A section titled ‘Big Commercials’ lists some big-name companies that this person has represented. The difference in font and the images really accentuates this section and draws the eye. If you chose to use a template like this, you can change the section to something else if you have a different achievement to showcase.
The colors and fonts still give it a very professional feel, but it has a little something different about it, which is ideal for a commercial actor résumé in the performing arts industry.
5. Theater actor
This black and white résumé example is very classy and suits a theater actor very well. The design stands out — even though there is no color — in a way that is creative but understated. The profile is written in the first person, which isn’t always advised, but for an acting résumé, this works well, because it gives an overall feeling of the person, creating a sense of connection with the applicant, whilst stating everything important very professionally.
The professional experience section has the shows spelled out in bold and capital letters, which draws your eye and immediately shows this actress’ credibility, even though she is relatively new to the profession. This is important, because if she is up against more experienced candidates, she needs to find a way to distinguish herself from them.
6. Voice actor
Here we have another visually pleasing résumé with lots of color. The two columns make everything clear, as they nicely separate contact details and expertise from experience and education. The colors are fun but not overbearing.
The skills section is comprehensive with all the relevant hard skills a voice actor or actress will need, showing that this person has really thought about tailoring her résumé for the position in voice acting that she is interested in.
Her profile is strong, showing her years of experience and areas she has worked in. Her passion comes across when she writes about bringing characters to life, and this is further backed up by mentioning her top skills and qualities.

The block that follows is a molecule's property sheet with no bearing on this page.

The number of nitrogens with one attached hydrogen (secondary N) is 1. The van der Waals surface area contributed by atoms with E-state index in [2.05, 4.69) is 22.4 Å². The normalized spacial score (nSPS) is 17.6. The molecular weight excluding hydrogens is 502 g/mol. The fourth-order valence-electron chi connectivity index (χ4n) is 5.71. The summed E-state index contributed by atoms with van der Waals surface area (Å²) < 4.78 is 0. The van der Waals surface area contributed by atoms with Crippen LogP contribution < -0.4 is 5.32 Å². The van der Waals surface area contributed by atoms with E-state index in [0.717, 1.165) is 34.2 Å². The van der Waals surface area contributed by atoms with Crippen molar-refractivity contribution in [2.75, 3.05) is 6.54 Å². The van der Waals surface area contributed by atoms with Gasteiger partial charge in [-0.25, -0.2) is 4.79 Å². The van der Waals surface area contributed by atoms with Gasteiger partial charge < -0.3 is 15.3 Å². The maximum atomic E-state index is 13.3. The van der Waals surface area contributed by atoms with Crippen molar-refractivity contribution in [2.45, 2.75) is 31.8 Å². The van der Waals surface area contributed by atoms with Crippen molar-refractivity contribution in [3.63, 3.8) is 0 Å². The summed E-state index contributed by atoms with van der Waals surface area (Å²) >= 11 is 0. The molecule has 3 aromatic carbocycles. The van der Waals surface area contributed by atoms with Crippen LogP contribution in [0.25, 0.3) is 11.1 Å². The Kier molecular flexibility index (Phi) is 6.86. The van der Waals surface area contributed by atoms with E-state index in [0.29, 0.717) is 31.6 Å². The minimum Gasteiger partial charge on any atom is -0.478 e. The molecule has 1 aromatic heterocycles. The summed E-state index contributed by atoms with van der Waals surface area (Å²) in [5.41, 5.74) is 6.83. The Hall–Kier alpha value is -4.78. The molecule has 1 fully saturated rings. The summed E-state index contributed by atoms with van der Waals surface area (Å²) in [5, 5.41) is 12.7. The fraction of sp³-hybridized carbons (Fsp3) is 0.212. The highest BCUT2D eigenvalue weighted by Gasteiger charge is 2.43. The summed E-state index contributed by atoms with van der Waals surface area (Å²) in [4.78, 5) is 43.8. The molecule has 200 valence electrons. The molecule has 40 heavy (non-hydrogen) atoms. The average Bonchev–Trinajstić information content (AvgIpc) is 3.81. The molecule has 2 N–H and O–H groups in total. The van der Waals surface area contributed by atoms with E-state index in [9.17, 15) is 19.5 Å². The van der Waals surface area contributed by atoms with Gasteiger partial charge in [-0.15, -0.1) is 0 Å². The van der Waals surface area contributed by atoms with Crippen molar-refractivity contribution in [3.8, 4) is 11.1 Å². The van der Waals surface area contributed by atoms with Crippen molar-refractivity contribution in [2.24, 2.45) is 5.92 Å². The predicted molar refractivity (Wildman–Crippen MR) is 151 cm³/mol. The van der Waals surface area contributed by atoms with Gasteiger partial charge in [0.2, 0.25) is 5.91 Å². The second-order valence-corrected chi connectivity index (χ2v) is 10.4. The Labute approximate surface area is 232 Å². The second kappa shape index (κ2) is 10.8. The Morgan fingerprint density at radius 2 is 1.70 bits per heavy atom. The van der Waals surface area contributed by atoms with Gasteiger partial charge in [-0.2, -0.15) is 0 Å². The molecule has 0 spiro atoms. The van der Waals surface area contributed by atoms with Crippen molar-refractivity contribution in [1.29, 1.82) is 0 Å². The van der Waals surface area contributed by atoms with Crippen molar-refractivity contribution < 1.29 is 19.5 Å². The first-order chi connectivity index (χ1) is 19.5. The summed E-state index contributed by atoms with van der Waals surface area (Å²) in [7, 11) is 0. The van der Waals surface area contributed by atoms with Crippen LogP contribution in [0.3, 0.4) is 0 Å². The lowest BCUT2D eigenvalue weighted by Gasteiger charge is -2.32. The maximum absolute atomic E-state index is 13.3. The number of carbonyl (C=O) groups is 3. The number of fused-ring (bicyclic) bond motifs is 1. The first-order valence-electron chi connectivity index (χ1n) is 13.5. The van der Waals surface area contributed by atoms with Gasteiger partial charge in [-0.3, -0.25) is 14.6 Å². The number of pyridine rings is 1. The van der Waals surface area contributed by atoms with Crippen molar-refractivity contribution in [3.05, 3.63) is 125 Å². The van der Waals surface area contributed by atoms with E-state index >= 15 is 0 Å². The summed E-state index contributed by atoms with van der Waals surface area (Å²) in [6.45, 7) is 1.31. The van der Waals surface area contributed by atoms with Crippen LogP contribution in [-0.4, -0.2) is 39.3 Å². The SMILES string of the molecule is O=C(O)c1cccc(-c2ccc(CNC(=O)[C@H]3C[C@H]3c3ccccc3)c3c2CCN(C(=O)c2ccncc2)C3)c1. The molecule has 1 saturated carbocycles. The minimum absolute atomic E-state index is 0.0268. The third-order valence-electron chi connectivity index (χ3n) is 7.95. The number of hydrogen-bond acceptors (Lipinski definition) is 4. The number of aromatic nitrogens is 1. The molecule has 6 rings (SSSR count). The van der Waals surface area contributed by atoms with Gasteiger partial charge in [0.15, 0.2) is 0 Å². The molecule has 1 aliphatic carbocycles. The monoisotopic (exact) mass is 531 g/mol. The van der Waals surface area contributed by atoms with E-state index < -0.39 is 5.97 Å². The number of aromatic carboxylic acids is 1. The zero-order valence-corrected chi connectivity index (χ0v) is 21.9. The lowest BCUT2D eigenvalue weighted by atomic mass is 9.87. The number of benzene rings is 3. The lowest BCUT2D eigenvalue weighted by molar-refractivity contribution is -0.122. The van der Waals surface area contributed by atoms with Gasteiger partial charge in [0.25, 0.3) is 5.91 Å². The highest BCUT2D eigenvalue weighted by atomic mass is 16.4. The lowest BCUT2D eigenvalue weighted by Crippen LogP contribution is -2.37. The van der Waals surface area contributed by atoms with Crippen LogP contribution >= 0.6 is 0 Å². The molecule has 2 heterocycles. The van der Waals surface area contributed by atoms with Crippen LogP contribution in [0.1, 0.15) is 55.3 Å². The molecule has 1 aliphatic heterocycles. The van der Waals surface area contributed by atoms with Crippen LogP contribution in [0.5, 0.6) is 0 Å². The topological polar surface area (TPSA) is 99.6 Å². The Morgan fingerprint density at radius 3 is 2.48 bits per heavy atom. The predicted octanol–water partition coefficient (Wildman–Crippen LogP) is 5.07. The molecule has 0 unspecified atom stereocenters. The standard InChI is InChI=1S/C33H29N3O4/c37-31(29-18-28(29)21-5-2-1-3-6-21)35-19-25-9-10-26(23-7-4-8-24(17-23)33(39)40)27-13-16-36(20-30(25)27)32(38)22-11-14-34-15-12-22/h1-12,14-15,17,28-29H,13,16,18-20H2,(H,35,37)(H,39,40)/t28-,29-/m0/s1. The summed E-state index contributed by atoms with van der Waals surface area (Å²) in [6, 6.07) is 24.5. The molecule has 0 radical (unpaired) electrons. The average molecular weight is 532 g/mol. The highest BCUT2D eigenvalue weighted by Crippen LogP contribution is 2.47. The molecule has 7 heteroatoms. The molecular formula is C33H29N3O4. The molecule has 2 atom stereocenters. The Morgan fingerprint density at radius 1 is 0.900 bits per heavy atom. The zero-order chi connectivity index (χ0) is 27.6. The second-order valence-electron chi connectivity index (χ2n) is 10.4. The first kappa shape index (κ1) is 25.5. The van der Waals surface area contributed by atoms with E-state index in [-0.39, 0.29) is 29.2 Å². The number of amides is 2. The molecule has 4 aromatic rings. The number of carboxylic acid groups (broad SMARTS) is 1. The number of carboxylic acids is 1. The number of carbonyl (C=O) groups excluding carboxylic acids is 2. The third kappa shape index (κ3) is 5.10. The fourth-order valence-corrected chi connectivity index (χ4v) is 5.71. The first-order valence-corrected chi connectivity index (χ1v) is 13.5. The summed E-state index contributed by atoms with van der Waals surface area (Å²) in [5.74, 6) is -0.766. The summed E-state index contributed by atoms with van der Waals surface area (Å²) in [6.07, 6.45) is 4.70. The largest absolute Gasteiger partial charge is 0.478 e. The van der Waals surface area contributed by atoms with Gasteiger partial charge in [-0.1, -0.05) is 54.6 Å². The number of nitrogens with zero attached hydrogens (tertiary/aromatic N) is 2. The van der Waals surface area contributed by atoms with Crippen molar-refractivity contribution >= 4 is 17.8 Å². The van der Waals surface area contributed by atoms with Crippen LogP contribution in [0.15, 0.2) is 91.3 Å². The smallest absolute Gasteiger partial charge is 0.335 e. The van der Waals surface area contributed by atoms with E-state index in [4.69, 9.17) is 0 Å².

Having an appearances category at the bottom, rather than tying it in with the experience section, really makes them stand out as solid achievements. This section could also be used for awards or anything else that sets the candidate apart.
There is no right way to write your résumé, but it’s important to make sure it’s tailored to the acting role you’re applying for. Your profile/summary should outline what it is you can offer and where you’re headed. This should be written according to what the recruiter is looking for, expressing your best credentials. Your experience section needs to be achievement based. Even without experience, you need to include tasks and responsibilities that are relevant to the role you’re seeking and clearly highlight your transferable skills.
A skills section is a fantastic way to tailor a résumé. Use the job description to find everything that is required, whether that’s a certain look or acting capability, and make sure these are covered in your skills section. Including sections such as ‘awards’ or ‘features’ is a great way to show off your acting talent that other candidates may not have.
In the end, acting is a creative industry, so let loose and be daring with your résumé, and the call backs will start rolling in. If you’re really struggling, look into résumé writing services to help you shine in all the right places.
If you take inspiration from these actor résumés, who knows, you could end up being the next George Clooney or Rebel Wilson! Good luck!
Are you an actor or actress looking for a new role? Did you find these helpful? Make sure to share this with your friends to help them out too!